Sulphur clover Trifolium ochroleucon
|Best Time to See|
“The sunshine slants To play with, Our wee, gold-dusty flower, the yellow clover” - Katharine Lee Bates, ‘Yellow Clover’
Unmistakeably a clover, in bright sun the flowers of the sulphur clover do appear as a sulphurous yellow. They are, however, a pale creamy yellow in colour.
How to spot it
As the name suggests, this clump-forming perennial is characterised by its showy, upright heads of pale yellow flowers. As the seeds ripen, the yellow flowers fade to brownish orange. The grey-green trifoliate leaves form a spreading rosette at the bases of the stems.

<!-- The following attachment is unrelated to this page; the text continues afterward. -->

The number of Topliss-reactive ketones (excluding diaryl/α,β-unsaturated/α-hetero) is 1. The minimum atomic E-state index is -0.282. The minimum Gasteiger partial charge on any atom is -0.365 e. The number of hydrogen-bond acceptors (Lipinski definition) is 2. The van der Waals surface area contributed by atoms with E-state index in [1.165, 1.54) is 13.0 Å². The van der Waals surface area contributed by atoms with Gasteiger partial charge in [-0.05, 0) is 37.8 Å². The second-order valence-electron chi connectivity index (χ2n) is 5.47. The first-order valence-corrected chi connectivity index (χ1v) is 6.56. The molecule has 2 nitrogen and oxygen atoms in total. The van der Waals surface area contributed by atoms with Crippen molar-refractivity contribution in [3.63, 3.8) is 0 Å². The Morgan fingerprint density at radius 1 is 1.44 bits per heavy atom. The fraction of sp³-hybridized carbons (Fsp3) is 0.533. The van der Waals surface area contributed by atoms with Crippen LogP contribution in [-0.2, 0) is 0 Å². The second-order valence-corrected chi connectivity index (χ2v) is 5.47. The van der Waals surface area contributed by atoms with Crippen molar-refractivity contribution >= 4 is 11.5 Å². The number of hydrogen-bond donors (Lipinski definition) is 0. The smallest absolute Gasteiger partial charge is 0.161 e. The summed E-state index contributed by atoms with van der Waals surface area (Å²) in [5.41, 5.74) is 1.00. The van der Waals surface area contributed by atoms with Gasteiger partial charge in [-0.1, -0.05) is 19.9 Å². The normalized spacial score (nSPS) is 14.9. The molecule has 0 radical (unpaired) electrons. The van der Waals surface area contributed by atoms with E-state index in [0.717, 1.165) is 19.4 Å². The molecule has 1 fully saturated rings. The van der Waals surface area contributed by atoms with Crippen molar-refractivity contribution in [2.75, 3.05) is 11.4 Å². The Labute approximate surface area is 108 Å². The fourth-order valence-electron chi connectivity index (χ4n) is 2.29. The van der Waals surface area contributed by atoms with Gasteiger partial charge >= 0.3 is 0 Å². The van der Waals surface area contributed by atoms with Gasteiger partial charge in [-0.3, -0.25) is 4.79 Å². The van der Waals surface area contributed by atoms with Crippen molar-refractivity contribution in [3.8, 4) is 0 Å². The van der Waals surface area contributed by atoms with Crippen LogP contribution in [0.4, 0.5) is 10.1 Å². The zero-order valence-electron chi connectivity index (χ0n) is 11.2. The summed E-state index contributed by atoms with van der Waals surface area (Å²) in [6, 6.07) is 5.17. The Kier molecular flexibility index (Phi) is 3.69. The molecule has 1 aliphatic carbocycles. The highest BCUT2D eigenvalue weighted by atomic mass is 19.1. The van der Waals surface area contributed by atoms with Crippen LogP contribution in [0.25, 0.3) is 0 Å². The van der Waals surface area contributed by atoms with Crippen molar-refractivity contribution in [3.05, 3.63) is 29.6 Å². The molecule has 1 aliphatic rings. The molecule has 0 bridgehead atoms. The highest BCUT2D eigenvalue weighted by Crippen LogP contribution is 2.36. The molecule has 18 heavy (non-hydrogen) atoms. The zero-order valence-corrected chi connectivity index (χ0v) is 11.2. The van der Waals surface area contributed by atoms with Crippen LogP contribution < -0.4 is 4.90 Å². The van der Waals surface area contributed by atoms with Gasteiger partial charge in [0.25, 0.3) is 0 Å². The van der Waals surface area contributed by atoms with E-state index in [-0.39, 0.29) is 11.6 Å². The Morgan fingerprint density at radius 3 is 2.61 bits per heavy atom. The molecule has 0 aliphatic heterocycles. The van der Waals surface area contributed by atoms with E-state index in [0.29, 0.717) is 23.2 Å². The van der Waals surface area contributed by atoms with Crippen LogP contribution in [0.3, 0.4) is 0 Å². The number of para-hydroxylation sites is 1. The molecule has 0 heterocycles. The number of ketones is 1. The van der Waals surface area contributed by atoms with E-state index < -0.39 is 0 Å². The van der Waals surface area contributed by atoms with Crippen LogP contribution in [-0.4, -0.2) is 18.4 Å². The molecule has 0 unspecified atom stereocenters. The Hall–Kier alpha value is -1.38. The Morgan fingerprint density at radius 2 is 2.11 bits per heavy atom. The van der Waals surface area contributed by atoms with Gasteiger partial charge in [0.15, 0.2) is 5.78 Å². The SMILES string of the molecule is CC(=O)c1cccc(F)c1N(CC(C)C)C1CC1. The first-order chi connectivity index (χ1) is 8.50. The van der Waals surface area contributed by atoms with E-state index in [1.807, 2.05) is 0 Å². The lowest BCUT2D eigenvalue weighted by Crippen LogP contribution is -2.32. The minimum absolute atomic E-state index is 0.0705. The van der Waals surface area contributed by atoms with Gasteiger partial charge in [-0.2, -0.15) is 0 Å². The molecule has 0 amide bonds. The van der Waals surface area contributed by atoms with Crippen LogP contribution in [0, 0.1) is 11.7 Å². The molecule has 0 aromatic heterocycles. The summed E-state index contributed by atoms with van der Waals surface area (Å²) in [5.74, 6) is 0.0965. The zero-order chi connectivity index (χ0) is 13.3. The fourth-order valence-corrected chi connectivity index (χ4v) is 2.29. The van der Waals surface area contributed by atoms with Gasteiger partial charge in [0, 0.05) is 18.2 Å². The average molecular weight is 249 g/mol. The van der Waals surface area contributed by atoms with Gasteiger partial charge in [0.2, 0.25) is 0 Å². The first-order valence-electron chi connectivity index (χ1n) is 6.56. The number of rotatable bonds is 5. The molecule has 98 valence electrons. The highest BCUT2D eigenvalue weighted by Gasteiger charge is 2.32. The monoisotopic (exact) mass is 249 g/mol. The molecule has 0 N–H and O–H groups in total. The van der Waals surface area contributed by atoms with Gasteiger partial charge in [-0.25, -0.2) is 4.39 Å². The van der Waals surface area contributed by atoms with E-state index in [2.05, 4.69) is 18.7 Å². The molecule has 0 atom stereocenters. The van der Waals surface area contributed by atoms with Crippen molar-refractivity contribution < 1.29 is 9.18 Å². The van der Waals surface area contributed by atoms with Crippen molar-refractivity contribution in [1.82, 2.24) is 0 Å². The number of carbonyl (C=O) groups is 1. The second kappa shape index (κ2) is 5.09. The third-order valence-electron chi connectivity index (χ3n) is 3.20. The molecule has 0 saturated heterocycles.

Where it grows
On chalky boulder-clays or, more rarely, chalk, in grassland, meadows and on road verges, trackways and wood-borders.
Best time to see
In flower in June and July.
How's it doing?
Sulphur clover is now rare in its old meadow habitats as large areas have been converted to arable. Even in the grasslands that remain there have been marked declines due to eutrophication, lack of grass cutting and encroachment of scrub. It has also lost many of its old roadside sites due to road development schemes.
3 things you might not know
- Prior to the seventeenth century the name ‘claver’ was more generally used than ‘clover’. It survives in many place-names, such as Clavering and Claverton.
- Sulphur clover is quite popularly cultivated as a garden plant.
- Clovers are a favourite with long-tongued bees, who are able to reach the nectar in the flowers.